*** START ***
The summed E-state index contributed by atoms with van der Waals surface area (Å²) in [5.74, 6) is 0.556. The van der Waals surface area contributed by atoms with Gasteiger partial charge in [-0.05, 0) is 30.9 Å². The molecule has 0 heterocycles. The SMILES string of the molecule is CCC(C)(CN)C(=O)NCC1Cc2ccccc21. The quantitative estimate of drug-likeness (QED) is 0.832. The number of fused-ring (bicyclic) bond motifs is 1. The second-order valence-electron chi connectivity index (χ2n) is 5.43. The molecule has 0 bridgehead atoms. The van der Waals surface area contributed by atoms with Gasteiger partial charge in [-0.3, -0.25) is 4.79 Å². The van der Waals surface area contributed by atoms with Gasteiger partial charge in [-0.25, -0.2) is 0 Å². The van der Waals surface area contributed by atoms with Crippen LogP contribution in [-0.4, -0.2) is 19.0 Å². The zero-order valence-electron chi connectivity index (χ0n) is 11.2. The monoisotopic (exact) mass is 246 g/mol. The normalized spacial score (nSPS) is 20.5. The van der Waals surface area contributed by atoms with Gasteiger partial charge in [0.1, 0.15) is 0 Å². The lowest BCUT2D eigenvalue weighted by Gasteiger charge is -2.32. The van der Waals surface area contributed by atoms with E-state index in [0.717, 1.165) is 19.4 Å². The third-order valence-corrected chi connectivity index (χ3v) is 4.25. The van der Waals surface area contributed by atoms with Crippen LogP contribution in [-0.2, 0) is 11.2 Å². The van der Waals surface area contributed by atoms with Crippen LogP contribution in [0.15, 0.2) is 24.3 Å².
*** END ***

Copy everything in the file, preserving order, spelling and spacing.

The summed E-state index contributed by atoms with van der Waals surface area (Å²) in [5.74, 6) is 0.556. The van der Waals surface area contributed by atoms with Gasteiger partial charge in [-0.05, 0) is 30.9 Å². The molecule has 0 heterocycles. The SMILES string of the molecule is CCC(C)(CN)C(=O)NCC1Cc2ccccc21. The quantitative estimate of drug-likeness (QED) is 0.832. The number of fused-ring (bicyclic) bond motifs is 1. The second-order valence-electron chi connectivity index (χ2n) is 5.43. The molecule has 0 bridgehead atoms. The van der Waals surface area contributed by atoms with Gasteiger partial charge in [-0.3, -0.25) is 4.79 Å². The van der Waals surface area contributed by atoms with Gasteiger partial charge in [-0.25, -0.2) is 0 Å². The van der Waals surface area contributed by atoms with Crippen LogP contribution in [-0.4, -0.2) is 19.0 Å². The zero-order valence-electron chi connectivity index (χ0n) is 11.2. The monoisotopic (exact) mass is 246 g/mol. The normalized spacial score (nSPS) is 20.5. The van der Waals surface area contributed by atoms with Gasteiger partial charge in [0.1, 0.15) is 0 Å². The lowest BCUT2D eigenvalue weighted by Gasteiger charge is -2.32. The van der Waals surface area contributed by atoms with E-state index in [0.717, 1.165) is 19.4 Å². The third-order valence-corrected chi connectivity index (χ3v) is 4.25. The van der Waals surface area contributed by atoms with Crippen LogP contribution in [-0.2, 0) is 11.2 Å². The van der Waals surface area contributed by atoms with Crippen LogP contribution in [0.15, 0.2) is 24.3 Å².